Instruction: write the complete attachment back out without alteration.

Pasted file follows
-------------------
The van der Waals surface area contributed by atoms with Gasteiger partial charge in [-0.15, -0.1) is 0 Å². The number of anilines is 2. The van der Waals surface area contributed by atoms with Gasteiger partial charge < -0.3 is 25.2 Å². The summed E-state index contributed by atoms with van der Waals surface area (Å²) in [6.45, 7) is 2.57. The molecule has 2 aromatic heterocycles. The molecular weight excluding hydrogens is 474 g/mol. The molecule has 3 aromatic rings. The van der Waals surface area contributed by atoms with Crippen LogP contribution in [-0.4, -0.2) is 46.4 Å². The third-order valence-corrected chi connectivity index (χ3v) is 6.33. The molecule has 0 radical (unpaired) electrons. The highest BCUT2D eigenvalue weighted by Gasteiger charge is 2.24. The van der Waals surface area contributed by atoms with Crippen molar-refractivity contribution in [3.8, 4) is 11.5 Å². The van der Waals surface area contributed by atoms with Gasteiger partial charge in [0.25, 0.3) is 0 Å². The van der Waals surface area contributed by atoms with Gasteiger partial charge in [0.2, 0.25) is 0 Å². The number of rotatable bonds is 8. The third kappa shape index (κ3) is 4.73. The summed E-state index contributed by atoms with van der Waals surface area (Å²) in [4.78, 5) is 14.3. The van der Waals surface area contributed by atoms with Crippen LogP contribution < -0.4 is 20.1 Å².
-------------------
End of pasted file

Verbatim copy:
The van der Waals surface area contributed by atoms with Gasteiger partial charge in [-0.15, -0.1) is 0 Å². The number of anilines is 2. The van der Waals surface area contributed by atoms with Gasteiger partial charge < -0.3 is 25.2 Å². The summed E-state index contributed by atoms with van der Waals surface area (Å²) in [6.45, 7) is 2.57. The molecule has 2 aromatic heterocycles. The molecular weight excluding hydrogens is 474 g/mol. The molecule has 3 aromatic rings. The van der Waals surface area contributed by atoms with Crippen LogP contribution in [-0.4, -0.2) is 46.4 Å². The third-order valence-corrected chi connectivity index (χ3v) is 6.33. The molecule has 0 radical (unpaired) electrons. The highest BCUT2D eigenvalue weighted by Gasteiger charge is 2.24. The van der Waals surface area contributed by atoms with Crippen molar-refractivity contribution in [3.8, 4) is 11.5 Å². The van der Waals surface area contributed by atoms with Gasteiger partial charge in [0.25, 0.3) is 0 Å². The van der Waals surface area contributed by atoms with Gasteiger partial charge in [0.2, 0.25) is 0 Å². The number of rotatable bonds is 8. The third kappa shape index (κ3) is 4.73. The summed E-state index contributed by atoms with van der Waals surface area (Å²) in [4.78, 5) is 14.3. The van der Waals surface area contributed by atoms with Crippen LogP contribution < -0.4 is 20.1 Å².